For organizations that need call recording for compliance purposes, admins can set via policy. To see how this works for calling and meetings, please see https://docs.microsoft.com/MicrosoftTeams/teams-recording-policy.
1:1 convenience recording is currently on the teams backlog. We will share an updated here as soon as it is available.
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Does this take into account recording based upon legal restrictions (like 1/2/all/no-party consent, which varies based upon each locality you may be within) or is there some loop-hole around that?
For example, let's say Company A is legally allowed to record in a local jurisdiction (w/o requiring to notify anyone beforehand) calls party B (may even be a member of Company A, which may complicate things more), and party B (in his current jurisdiction, legally isn't allowed to be involved with, or take part in, any privately-recorded call, otherwise is considered an affiliate in such crime) answers the call on his personal phone/computer, while unknowingly getting his voice recorded, tells Company A to $uck @ff and d!e, or worse. Let's say Party/Company A decides to post this content to some public site with information about such person and friends/family/etc. find out, he get's ridiculed/yada-yada. Granted, Party B needs some anger management classes, but which parties can be involved / sopeana'd in a legal matter? Answer, all of them (even Microsoft as the service provider, but they surely don't mind a fine compared to the cost they made from people/organizations purchasing Office 365 licenses, etc), but that's where the start of the complicated battlefield is!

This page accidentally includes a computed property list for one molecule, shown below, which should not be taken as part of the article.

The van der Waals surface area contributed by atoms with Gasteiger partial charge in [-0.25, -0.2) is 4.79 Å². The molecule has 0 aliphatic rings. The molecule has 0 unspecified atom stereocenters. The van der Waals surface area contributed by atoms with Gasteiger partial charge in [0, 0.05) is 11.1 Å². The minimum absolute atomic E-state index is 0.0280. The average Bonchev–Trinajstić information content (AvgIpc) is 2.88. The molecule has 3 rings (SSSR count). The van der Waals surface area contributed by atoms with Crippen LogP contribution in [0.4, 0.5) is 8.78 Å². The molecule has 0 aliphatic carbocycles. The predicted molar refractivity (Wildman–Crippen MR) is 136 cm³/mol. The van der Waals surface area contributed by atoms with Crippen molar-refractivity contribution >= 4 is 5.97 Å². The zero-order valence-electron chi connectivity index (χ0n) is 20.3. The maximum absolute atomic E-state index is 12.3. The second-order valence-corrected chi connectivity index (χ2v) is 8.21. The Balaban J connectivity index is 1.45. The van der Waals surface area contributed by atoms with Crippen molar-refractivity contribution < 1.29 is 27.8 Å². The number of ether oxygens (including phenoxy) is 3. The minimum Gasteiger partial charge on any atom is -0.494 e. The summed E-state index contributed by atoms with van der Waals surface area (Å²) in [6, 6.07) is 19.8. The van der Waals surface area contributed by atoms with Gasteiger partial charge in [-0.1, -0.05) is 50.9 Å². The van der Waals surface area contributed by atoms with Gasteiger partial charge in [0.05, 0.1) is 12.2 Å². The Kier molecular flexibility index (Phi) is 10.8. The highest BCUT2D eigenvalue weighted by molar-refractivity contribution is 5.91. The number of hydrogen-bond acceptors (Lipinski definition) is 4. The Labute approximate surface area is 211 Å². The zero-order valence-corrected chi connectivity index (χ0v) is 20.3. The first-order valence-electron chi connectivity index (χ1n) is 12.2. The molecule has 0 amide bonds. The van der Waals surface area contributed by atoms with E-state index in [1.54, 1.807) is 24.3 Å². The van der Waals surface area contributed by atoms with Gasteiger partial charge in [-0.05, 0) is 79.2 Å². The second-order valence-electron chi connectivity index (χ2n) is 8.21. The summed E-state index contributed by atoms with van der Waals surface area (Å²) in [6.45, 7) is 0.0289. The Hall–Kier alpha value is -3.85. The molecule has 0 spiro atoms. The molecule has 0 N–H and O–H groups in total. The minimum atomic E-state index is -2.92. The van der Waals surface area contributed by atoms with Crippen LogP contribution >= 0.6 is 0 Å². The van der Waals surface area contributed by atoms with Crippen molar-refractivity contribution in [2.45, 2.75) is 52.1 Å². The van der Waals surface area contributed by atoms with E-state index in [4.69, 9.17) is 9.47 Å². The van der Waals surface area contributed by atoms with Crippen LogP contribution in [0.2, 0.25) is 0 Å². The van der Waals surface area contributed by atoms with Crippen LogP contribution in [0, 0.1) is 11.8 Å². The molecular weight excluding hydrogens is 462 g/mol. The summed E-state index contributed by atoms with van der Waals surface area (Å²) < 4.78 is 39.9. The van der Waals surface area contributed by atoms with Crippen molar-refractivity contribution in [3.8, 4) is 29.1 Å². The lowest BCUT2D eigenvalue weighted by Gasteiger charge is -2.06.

I mean, this is a serious question, granted a highly-exaggerated scenario. But the point to make is the same.